My garden is about ready to be put to bed for the season. Some beautiful zinnias remain.
The only vegetables left are the Brussel sprouts
and the turnips.
They’re cold-hardy vegetables and can handle the hard frosts we’ve been seeing in the morning. I’d planned on leaving the second crop of carrots in a few weeks more, too, but was surprised today, to find them wilted, so I decided to harvest them. However, when I went to pull them up there was nothing but tops! No wonder they were looking so sad. They’d been eaten by an unknown burrowing animal. I even found the tunnel holes in the raised bed. Too big for chipmunks. I’m guessing that a relative of Bugs Bunny did the damage. I fed the tops to the goats, who were happy to get the greens.
I’m ready to take a break from gardening, and was all set to clean up and leave things until spring, but then I found three double-paned glass doors at the town dump. I couldn’t resist. I tidied up a raised bed, planted carrots, lettuce and turnips,
watered, and covered them up with the doors. Voila! Instant cold frame. All I have to do is add a board at the end to keep the cold wind from blowing in.
In a couple of weeks, the trees will be bare, I’ll be wearing a winter coat, and there will be green sprouts in the garden. It’s a nice thought. I hope they’ll be ready to harvest before the furry thief discovers them.
It’s been a bountiful year for acorns. They bounce off of my car, they drop on my head, they scrunch underfoot. The goats know where the oak tree is and where the acorns roll.
Goats have small mouths. Unlike horses, they can’t open wide and grab a big treat. An acorn just barely fits. However, Caper has figured out how to bite, crunch and swallow.
Notice that the boys are dragging leashes. I don’t like them to eat too many acorns, I’m afraid that the diet is too rich for the wethers (wethers are neutered boy goats, and they are prone to bloat from overeating and to getting urinary calculi.) I use the leashes to lead drag them away from the acorns, and also keep them from my rose bushes. The boys say that they’d be happy to do the pruning. But I don’t think they’ve read any gardening manuals. I tell them that roses aren’t supposed to be trimmed down to the ground, but shouting “no, no, No” doesn’t have an effect on my hard-working goats. Leashes are a necessity.
I was coerced asked nicely by the lovely Suzanne at the Chickens in the Road site to provide a book for a blog giveaway. You have until Sunday, Oct. 31, to enter. No, you don’t have to be in costume, but if you do dress up (for the giveaway, or for Halloween) I’d love to hear about it! This is the first year that I will not be helping a son make a costume. Teenaged boys don’t dress up. I’ll have a passel of thirteen-year olds in the basement watching as many Alien movies as they can in an evening. The teenager who can drive is avoiding the younger kids, and going off to a friend’s house where they’ll also watch movies. I’ve been told that it’ll be mortifying if I wear a costume, and although it’s part of the parents’ contract to embarrass your children, I’ve promised not to. Sigh. I will, however, leave my husband at home and spend some time on the porch of our little town’s one and only store, watching the festivities. (There’s a lot of dark streets and long scary driveways, so the little children go to the town center to trick or treat. Even the police station gives out candy.) I might even put on my google-eyed alien headband.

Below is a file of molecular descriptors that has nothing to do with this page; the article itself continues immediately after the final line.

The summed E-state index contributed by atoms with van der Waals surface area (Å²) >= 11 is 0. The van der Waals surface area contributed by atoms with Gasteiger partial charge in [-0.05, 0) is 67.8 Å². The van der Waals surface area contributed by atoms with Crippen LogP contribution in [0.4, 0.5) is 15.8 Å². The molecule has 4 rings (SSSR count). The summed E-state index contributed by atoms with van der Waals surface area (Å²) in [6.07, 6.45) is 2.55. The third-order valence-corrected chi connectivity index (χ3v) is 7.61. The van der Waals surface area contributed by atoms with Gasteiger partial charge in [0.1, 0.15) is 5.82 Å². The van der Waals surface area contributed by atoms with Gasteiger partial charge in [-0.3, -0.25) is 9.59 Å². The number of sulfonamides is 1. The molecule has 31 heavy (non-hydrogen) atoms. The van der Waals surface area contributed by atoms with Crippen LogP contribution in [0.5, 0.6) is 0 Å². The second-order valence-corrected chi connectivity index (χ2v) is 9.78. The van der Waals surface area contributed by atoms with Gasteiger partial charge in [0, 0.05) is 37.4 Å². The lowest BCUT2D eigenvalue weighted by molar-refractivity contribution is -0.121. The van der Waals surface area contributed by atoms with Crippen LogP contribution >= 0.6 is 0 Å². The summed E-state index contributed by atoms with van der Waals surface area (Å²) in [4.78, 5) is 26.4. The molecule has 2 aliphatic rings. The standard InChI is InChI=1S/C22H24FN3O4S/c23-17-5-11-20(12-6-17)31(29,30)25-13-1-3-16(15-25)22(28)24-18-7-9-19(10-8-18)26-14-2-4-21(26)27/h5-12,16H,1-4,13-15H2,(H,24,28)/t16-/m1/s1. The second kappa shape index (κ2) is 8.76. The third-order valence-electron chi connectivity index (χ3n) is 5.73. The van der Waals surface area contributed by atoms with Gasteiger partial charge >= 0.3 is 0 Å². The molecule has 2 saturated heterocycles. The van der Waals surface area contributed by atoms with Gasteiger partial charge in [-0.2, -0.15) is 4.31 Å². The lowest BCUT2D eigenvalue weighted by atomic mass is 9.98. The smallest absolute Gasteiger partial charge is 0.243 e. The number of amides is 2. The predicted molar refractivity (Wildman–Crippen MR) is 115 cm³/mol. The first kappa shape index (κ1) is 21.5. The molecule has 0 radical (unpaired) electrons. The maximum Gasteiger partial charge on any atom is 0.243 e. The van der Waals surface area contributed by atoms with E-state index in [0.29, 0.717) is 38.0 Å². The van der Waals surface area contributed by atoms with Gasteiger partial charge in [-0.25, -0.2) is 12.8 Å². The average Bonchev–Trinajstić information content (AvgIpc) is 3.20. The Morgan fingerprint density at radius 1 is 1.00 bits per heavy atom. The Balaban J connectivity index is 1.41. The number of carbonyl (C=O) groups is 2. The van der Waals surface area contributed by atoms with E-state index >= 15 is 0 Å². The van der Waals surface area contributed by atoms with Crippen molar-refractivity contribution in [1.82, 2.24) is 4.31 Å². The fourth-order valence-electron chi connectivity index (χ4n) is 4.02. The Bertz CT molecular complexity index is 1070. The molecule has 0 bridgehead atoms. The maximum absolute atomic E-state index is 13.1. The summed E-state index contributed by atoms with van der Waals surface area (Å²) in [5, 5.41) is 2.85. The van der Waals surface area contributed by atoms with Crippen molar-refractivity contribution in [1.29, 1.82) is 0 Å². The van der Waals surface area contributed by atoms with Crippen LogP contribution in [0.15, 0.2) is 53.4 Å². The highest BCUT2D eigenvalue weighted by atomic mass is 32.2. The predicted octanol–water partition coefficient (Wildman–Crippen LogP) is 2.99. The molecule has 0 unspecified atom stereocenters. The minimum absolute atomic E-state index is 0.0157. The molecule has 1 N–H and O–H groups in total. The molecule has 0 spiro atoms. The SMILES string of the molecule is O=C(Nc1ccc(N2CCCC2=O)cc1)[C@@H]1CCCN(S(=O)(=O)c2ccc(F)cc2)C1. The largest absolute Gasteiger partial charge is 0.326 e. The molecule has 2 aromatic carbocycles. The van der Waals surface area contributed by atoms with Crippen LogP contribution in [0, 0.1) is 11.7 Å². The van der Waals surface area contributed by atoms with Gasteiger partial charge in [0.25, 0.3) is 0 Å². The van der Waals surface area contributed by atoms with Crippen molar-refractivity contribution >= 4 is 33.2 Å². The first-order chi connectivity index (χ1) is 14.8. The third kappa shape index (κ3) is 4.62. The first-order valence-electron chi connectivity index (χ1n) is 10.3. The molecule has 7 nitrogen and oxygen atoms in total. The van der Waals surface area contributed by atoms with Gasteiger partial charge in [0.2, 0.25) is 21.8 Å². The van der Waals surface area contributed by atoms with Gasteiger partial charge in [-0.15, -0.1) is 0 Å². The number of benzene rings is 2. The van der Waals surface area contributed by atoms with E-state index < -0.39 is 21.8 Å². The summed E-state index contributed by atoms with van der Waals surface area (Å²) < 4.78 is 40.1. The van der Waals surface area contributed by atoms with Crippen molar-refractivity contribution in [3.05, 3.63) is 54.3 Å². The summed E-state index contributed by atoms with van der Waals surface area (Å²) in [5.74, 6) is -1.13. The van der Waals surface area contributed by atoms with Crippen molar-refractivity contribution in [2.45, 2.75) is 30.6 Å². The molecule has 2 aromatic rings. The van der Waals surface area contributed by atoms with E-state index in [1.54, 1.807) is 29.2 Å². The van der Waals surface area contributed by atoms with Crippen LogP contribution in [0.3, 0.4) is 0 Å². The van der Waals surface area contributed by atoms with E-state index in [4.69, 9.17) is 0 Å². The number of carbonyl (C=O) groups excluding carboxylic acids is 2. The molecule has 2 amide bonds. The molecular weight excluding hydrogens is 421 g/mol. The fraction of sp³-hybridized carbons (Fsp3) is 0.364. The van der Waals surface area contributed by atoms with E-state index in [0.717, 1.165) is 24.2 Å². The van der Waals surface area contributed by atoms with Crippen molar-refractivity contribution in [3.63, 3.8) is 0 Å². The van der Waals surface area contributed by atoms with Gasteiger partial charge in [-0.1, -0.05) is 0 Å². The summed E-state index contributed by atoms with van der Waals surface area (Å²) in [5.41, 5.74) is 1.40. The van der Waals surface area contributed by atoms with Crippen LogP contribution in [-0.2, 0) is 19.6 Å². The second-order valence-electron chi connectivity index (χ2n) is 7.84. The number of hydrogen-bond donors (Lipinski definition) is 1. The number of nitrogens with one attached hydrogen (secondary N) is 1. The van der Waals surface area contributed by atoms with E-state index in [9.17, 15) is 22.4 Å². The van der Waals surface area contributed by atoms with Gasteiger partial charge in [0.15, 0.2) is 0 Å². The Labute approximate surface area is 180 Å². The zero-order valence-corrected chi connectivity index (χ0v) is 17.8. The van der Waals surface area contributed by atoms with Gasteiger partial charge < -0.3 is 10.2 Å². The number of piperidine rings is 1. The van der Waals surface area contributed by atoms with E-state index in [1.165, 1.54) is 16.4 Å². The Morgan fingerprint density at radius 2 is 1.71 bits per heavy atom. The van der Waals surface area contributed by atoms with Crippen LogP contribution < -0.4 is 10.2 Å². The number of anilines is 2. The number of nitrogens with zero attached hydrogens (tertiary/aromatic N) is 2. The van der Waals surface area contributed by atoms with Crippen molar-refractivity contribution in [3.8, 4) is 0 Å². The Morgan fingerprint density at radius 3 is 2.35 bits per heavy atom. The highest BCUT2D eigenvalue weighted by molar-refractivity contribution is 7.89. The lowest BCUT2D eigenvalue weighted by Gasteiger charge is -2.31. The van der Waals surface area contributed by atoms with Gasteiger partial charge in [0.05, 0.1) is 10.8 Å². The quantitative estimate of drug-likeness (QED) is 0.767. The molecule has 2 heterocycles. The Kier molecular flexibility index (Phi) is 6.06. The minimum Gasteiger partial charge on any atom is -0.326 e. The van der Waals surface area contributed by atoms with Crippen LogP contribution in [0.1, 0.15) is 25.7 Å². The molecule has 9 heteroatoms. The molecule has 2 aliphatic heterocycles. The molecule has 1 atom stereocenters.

Meanwhile, do get over to Suzanne’s blog. I can’t wait to hear where Tillie Lays an Egg ends up!
My grandfather was a trucker. He told me of driving trucks with solid rubber tires, of hauling logs on roads in Maine, when he’d shift with both hands and steer with his knees, and of doing long-distance runs to Canada with an auto-transport truck (with my mother and grandmother enjoying the ride from the top car!) He always said that the most dangerous conditions weren’t ice or snow, but wet leaves. They’re treacherously slippery and you can’t see the edge of the road.
But, I love it when the leaves come down and narrow my already narrow street. When it rains, the tree trunks darken, providing a background that intensifies the remaining colors. Don’t worry, Pop Pop Charlie. I’m driving slowly and enjoying the ride.
Of the two goat boys, Pip has always been the affectionate one. He likes to give sniffy air kisses. He likes to sit on my lap. He’s happy to spend time near me. Caper has been the indifferent one. He has better things to do – like eat. He’s like the child who doesn’t want hugs. But that’s all changed.
There’s an epidemic of ticks. It’s worrisome, because ticks are vectors for lyme disease, which is potentially crippling. The goats forage in knee-high grass which is prime tick territory. When a tick latches on, they rub themselves raw trying to get it off.
I’ve been checking them over for ticks, and in the process have been scratching their scabs, itching their itches, and removing the nasty bugs. The boys are grateful.
Caper has been especially enjoying the attention. It’s finally dawned in his goat brain that I’m not an annoying person keeping him from his dinner, but that I have an important purpose, and that letting me do my job feels really good. Caper is now following me around. I’m surprised that he’s not head-butting and goaty pushy, but he’s acting the gentleman. He snuffles, he leans, he shows me an itchy shoulder. I scratch and rub. He smiles. Goat bliss.